The Philadelphia real estate market has been on fire since the Spring of 2020. There’s a shortage of homes for sale, most home buyers are facing bidding wars, and many homes are selling over the asking price. It’s common for home buyers to to face 5 or more competing offers. 10 to 20 offers on a home isn’t uncommon . . . and only one offer can win. To be competitive and get the house you’ll need to know all you can about how to win a bidding war when buying a house.
If you’re getting ready to buy in Philadelphia this year you’ll need to be prepared for bidding wars and know the best strategies and tips for how to win a bidding when buying a home in Philadelphia. Read on for tips on how to win a bidding war when buying a house from a Philadelphia Realtor®.
- Get in Early
- Don’t Hesitate
- Make Your First Offer Your Best Offer
- Keep Up with Coming Soon Listings
- Offer Over the Asking Price
- Find Out How Many Other Offers There Are
- Be Flexible on the Closing Date
- Use an Escalation Clause
- Non-Refundable Deposit
- Make a Minimum Inspection Cost Negotiation Limit
- Waive Inspections
- Appraisal-Proof Your Offer
- Write a Personal Letter to the Seller
- Write a Clean Offer
- Work with an Agent with a Great Reputation
- Work with a Local Lender
- Don’t Give Up
How to Win a Bidding When Buying a House
If you’re getting ready to buy in Philadelphia this year you’ll need to be prepared for bidding wars and know the best strategies and tips for how to win a bidding when buying a home in Philadelphia. Read on for tips for bidding wars when buying a home from a Philadelphia Realtor®.
Get in Early
In a strong seller’s market homes sell in days, sometimes in hours. I’ve seen offers come in sight-unseen within a few hours of homes going on the market and before anyone was able to get in for the first showing. You don’t have time to wait so make sure that you’re ready to go at a moment’s notice.
If you like the home and neighborhood then write your offer right away. Unfortunately, you’re not going to have a lot of time to hem and haw. If you love the house then it’s just about guaranteed that others will, too. It’s not uncommon to get 5-10 offers on a house in a day. I’ve seen homes with 20+ offers over the weekend. Sometimes just being the first to make an offer goes a long way.
Make Your First Offer Your Best Offer
Oftentimes sellers will want to wait a few days after their home goes on the market before making a decision. It’s fairly common that they will go back to all of the potential buyers and ask them to submit their “Best and Highest” offers by a certain day and time. But, sometimes they’ll just accept an offer right away simply to avoid having a weekend full of people walking through their home. Make your best offer right away and you just might get the house.
Keep Up with Coming Soon Listings
Coming Soon Listings in Philadelphia and the nearby suburbs are currently only available directly through the MLS, the database that real estate agents use to share listings with each other and their clients. You’ll find some Coming Soon Listings on sites like Zillow, but those are properties that will be listed as For Sale by Owner. It’s a small number of properties.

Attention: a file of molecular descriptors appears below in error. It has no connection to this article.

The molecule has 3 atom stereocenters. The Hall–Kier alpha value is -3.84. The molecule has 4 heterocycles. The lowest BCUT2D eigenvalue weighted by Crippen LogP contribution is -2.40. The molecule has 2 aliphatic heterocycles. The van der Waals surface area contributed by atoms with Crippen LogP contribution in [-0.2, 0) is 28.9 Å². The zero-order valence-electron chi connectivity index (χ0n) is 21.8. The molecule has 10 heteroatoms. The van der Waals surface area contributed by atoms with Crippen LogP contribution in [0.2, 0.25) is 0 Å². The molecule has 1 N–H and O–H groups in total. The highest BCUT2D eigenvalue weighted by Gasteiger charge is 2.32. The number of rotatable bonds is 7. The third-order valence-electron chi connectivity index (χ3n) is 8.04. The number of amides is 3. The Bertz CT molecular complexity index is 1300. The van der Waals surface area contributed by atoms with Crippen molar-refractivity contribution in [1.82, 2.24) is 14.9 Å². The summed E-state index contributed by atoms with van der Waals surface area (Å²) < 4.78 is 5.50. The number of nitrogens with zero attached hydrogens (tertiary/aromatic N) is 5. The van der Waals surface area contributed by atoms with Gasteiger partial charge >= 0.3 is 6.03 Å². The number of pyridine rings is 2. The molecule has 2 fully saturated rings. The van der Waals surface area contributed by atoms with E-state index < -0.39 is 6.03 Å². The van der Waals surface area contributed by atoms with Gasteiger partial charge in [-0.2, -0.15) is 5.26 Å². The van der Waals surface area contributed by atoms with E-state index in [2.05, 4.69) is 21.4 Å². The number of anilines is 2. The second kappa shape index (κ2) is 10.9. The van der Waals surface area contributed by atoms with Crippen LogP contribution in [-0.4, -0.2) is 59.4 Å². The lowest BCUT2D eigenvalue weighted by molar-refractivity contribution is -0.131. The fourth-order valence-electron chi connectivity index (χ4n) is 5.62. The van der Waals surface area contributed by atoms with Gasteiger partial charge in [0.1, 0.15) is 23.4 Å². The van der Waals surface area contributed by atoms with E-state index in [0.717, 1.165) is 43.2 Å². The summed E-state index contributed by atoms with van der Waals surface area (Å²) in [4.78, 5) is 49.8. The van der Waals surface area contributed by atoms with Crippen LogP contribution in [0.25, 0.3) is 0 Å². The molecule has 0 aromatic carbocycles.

By keeping an eye out for Coming Soon properties you may be able to schedule a showing for the day that it hits the market.Your real estate agent can set you up with an automatic search for Coming Soon Listings. If you aren’t working with an agent and would like to get access to Coming Soon properties on the MLS send me an email at firstname.lastname@example.org and I’ll be happy to get you set up.
Offer Over the Asking Price
Unfortunately, it’s more likely than not that homes will sell for over the asking price in a hot seller’s market. That doesn’t mean that you’re paying too much for the house, it simply means that there is more demand for the home than anticipated at the asking price. It’s not easy to get asking prices right when prices are rapidly rising.
How much over the asking price should you pay? That depends on a lot factors. As a general rule the greater the number of competing the offers, the higher over the asking price you’ll need to offer.
Find Out How Many Other Offers There Are
In Pennsylvania the seller’s agent is required to make potential buyers and their agents aware of the existence of other offers if requested. However, the seller’s agent is not required to disclose any details of existing offers so don’t expect to find out about offer prices or other confidential details.
Be Flexible on the Closing Date
Many areas of Philadelphia, and the US as a whole, have very low inventory of homes for sale. This means that the seller may be having difficulty finding a place to move to after their home is sold.
If that’s the case then be sure that your agent makes the seller aware that you’re flexible on the settlement date if that’s the case. Most sellers expect to have to transfer ownership in 30-45 days but some may prefer 60-90 days or more. If you can accommodate this make sure they know it.
Use an Escalation Clause
An Escalation Clause is included with an offer and it states that you’ll be willing to pay a fixed amount above the next highest offer up to a certain limit. It also requires proof of that next competing offer. If your offer is for $400,000 with an escalation clause of $5,000 over the next competing offer you’ll pay $410,000 if the other offer is for $405,000. If the other offer is for $425,000 then that’s the highest you’ll pay.
When there are a lot of offers it’s most likely best to avoid the escalation clause and just offer the highest amount you’re willing to pay. It gets very confusing for sellers and their agents when they get 10 offers all with escalation clauses. Make it easy for them and you just might get the house.